Will You Wait for a Long Answer to Your Short Question?

Post Author: Bill Pratt 

Questions can be really short. Why is there so much evil in the world? Who is God? Why did Jesus have to die? Why do you think Christianity is true? What is the meaning of life?

Most of the time, though, answers are a heck of a lot longer. On this blog, I answer a question on almost every post with a 500-word answer. The question might be 10 words long, so my answer is 50 times longer than the question.

Most non-fiction books are written to answer a single question that the author poses. An author may use 70,000 words to answer a single short question.

My point is that there is an asymmetry between questions and answers. Answers are often far more complex than the question they are answering.

It seems that many skeptics of Christianity (actually most people in general) forget about this asymmetry when they demand short, pithy answers to their short, pithy questions. Well, here is my challenge to skeptics of Christianity. Are you willing to wait for the long answer to your short question?

I can’t tell you how many times I’ve been talking to a skeptic and something like the following happens:

Skeptic: “If God is all-powerful and all-good, then why is there evil?”

Me: “Well, let’s start by defining what evil is. Evil is …”

Skeptic (cutting me off): “Let’s face it. You don’t have an answer to this. You’re probably going to mention free will, but that just leads me to another question. Christians can’t really believe in free will because they believe God knows everything. How do you answer that?”

Me: “OK, so you want to discuss God’s sovereignty and man’s free will now. Maybe we’ll come back to evil. Just because God knows what I will do doesn’t mean that I’m not free to do it. Here’s an analogy….”

Skeptic (cutting me off): “Free will can’t exist because physics basically determines everything we say and do. We are a product of natural laws and the more we discover in science, the less we need God to explain anything. Aren’t you concerned that every time you assume we need God for something, that science will eventually provide the answer?”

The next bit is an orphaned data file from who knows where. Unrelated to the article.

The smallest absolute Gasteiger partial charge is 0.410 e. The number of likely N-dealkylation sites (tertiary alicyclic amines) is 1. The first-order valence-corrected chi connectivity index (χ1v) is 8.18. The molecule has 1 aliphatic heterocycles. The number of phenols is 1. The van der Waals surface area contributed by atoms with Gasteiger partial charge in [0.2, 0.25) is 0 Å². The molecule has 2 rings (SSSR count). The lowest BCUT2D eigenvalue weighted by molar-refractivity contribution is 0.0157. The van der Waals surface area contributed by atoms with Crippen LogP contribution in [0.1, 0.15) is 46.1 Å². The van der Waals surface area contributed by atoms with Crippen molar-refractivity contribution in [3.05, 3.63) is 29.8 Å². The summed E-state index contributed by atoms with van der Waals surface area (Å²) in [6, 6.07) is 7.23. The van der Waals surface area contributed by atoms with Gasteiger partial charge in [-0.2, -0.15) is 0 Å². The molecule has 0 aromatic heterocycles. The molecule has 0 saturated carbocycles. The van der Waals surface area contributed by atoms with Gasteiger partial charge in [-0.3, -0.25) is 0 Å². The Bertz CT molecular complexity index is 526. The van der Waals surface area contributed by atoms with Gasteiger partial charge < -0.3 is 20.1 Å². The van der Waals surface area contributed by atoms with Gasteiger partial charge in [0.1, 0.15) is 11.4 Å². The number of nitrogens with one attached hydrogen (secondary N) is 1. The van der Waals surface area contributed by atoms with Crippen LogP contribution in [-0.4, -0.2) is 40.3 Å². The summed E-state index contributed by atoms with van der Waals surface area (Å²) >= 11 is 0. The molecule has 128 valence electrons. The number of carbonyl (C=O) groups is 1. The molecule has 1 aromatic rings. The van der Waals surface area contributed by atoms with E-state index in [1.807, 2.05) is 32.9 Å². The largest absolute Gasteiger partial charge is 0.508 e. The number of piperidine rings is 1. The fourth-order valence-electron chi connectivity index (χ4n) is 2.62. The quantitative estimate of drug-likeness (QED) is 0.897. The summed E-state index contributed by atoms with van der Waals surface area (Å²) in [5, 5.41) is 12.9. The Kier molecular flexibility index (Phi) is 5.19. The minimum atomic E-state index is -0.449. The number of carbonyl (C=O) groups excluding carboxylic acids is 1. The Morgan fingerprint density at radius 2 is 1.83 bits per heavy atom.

Me: “Umm, so now we’re on to the God of the Gaps argument? I’m getting exhausted. Can we stick to one thing for a minute?”

Skeptic: “It’s not my fault you don’t have answers for these questions.”

This kind of conversation is one of the things that originally drove me to start writing a blog. I could finally answer questions without getting constantly interrupted!

So skeptics, when you’re talking to a Christian, are you willing to actually wait for an answer? Or are you just going to pepper him with question after question and never let him get an answer out of his mouth?

When I’m dealing with a skeptic who won’t wait for an answer, that’s usually a pretty good sign that the skeptic does not want answers. They just want to fight. As fun as fighting is (I used to do a lot more of it years ago), I just don’t have time for it any more. There are skeptics out there who actually will wait for the answers, and those are the ones I want to talk to.

  • Andrew Ryan

    I get the same with Christians who aren’t happy with long explanations for evil or morality or why species developed a certain way. If it’s not one sentence that involves ‘God’ then they’re suspicious.

  • Yes. This seems to be a general human tendency. I’m sure you could construct a similar conversation from your perspective.